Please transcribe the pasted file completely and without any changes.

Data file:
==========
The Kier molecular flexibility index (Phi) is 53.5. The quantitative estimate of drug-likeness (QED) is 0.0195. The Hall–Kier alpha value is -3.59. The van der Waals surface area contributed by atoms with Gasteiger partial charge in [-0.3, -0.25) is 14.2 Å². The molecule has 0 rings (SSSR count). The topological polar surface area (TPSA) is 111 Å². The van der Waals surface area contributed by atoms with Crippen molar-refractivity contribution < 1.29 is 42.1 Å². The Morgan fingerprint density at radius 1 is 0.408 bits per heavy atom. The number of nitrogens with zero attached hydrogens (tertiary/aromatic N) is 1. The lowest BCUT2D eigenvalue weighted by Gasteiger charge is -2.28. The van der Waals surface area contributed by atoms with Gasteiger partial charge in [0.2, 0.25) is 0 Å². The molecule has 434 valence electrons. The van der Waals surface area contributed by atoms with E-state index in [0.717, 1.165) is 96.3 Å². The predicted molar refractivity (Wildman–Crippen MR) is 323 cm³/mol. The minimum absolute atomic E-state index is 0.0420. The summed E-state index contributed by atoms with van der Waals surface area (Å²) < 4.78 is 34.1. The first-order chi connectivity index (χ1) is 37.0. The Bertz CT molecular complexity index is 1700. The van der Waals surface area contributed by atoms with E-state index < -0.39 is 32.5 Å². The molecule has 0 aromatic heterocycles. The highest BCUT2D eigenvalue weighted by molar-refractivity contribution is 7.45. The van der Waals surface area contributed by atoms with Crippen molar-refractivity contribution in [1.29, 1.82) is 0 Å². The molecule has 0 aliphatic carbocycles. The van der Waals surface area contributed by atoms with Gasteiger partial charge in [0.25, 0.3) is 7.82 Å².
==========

The Kier molecular flexibility index (Phi) is 53.5. The quantitative estimate of drug-likeness (QED) is 0.0195. The Hall–Kier alpha value is -3.59. The van der Waals surface area contributed by atoms with Gasteiger partial charge in [-0.3, -0.25) is 14.2 Å². The molecule has 0 rings (SSSR count). The topological polar surface area (TPSA) is 111 Å². The van der Waals surface area contributed by atoms with Crippen molar-refractivity contribution < 1.29 is 42.1 Å². The Morgan fingerprint density at radius 1 is 0.408 bits per heavy atom. The number of nitrogens with zero attached hydrogens (tertiary/aromatic N) is 1. The lowest BCUT2D eigenvalue weighted by Gasteiger charge is -2.28. The van der Waals surface area contributed by atoms with Gasteiger partial charge in [0.2, 0.25) is 0 Å². The molecule has 434 valence electrons. The van der Waals surface area contributed by atoms with E-state index in [0.717, 1.165) is 96.3 Å². The predicted molar refractivity (Wildman–Crippen MR) is 323 cm³/mol. The minimum absolute atomic E-state index is 0.0420. The summed E-state index contributed by atoms with van der Waals surface area (Å²) < 4.78 is 34.1. The first-order chi connectivity index (χ1) is 37.0. The Bertz CT molecular complexity index is 1700. The van der Waals surface area contributed by atoms with E-state index < -0.39 is 32.5 Å². The molecule has 0 aromatic heterocycles. The highest BCUT2D eigenvalue weighted by molar-refractivity contribution is 7.45. The van der Waals surface area contributed by atoms with Crippen molar-refractivity contribution in [1.29, 1.82) is 0 Å². The molecule has 0 aliphatic carbocycles. The van der Waals surface area contributed by atoms with Gasteiger partial charge in [0.25, 0.3) is 7.82 Å².